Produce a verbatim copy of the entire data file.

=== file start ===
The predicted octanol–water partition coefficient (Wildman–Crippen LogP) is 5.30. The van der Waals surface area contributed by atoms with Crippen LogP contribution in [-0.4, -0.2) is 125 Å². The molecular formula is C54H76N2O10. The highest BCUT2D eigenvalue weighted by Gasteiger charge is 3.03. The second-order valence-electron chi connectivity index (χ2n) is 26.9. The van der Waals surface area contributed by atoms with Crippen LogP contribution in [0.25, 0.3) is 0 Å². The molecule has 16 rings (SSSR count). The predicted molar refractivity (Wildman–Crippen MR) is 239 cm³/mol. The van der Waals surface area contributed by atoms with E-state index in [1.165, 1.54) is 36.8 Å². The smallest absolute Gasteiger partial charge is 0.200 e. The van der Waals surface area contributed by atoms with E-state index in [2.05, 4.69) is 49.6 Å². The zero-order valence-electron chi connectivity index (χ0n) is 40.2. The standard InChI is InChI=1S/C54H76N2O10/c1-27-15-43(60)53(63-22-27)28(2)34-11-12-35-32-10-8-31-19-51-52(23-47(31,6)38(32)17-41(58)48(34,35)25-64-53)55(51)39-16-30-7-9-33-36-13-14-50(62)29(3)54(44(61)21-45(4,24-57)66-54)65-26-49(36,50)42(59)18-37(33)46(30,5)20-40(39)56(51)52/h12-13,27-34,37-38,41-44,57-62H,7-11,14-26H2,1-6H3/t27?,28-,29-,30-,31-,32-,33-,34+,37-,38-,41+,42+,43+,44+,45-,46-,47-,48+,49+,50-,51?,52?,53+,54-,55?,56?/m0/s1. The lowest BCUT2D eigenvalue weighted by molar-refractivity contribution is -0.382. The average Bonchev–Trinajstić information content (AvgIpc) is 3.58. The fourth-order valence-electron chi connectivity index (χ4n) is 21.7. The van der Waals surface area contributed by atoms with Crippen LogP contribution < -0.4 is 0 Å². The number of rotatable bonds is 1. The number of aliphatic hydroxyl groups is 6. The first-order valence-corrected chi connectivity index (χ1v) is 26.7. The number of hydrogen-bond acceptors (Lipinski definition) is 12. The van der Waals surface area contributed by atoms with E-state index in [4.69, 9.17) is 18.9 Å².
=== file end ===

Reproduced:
The predicted octanol–water partition coefficient (Wildman–Crippen LogP) is 5.30. The van der Waals surface area contributed by atoms with Crippen LogP contribution in [-0.4, -0.2) is 125 Å². The molecular formula is C54H76N2O10. The highest BCUT2D eigenvalue weighted by Gasteiger charge is 3.03. The second-order valence-electron chi connectivity index (χ2n) is 26.9. The van der Waals surface area contributed by atoms with Crippen LogP contribution in [0.25, 0.3) is 0 Å². The molecule has 16 rings (SSSR count). The predicted molar refractivity (Wildman–Crippen MR) is 239 cm³/mol. The van der Waals surface area contributed by atoms with E-state index in [1.165, 1.54) is 36.8 Å². The smallest absolute Gasteiger partial charge is 0.200 e. The van der Waals surface area contributed by atoms with E-state index in [2.05, 4.69) is 49.6 Å². The zero-order valence-electron chi connectivity index (χ0n) is 40.2. The standard InChI is InChI=1S/C54H76N2O10/c1-27-15-43(60)53(63-22-27)28(2)34-11-12-35-32-10-8-31-19-51-52(23-47(31,6)38(32)17-41(58)48(34,35)25-64-53)55(51)39-16-30-7-9-33-36-13-14-50(62)29(3)54(44(61)21-45(4,24-57)66-54)65-26-49(36,50)42(59)18-37(33)46(30,5)20-40(39)56(51)52/h12-13,27-34,37-38,41-44,57-62H,7-11,14-26H2,1-6H3/t27?,28-,29-,30-,31-,32-,33-,34+,37-,38-,41+,42+,43+,44+,45-,46-,47-,48+,49+,50-,51?,52?,53+,54-,55?,56?/m0/s1. The lowest BCUT2D eigenvalue weighted by molar-refractivity contribution is -0.382. The average Bonchev–Trinajstić information content (AvgIpc) is 3.58. The fourth-order valence-electron chi connectivity index (χ4n) is 21.7. The van der Waals surface area contributed by atoms with Crippen LogP contribution < -0.4 is 0 Å². The number of rotatable bonds is 1. The number of aliphatic hydroxyl groups is 6. The first-order valence-corrected chi connectivity index (χ1v) is 26.7. The number of hydrogen-bond acceptors (Lipinski definition) is 12. The van der Waals surface area contributed by atoms with E-state index in [4.69, 9.17) is 18.9 Å².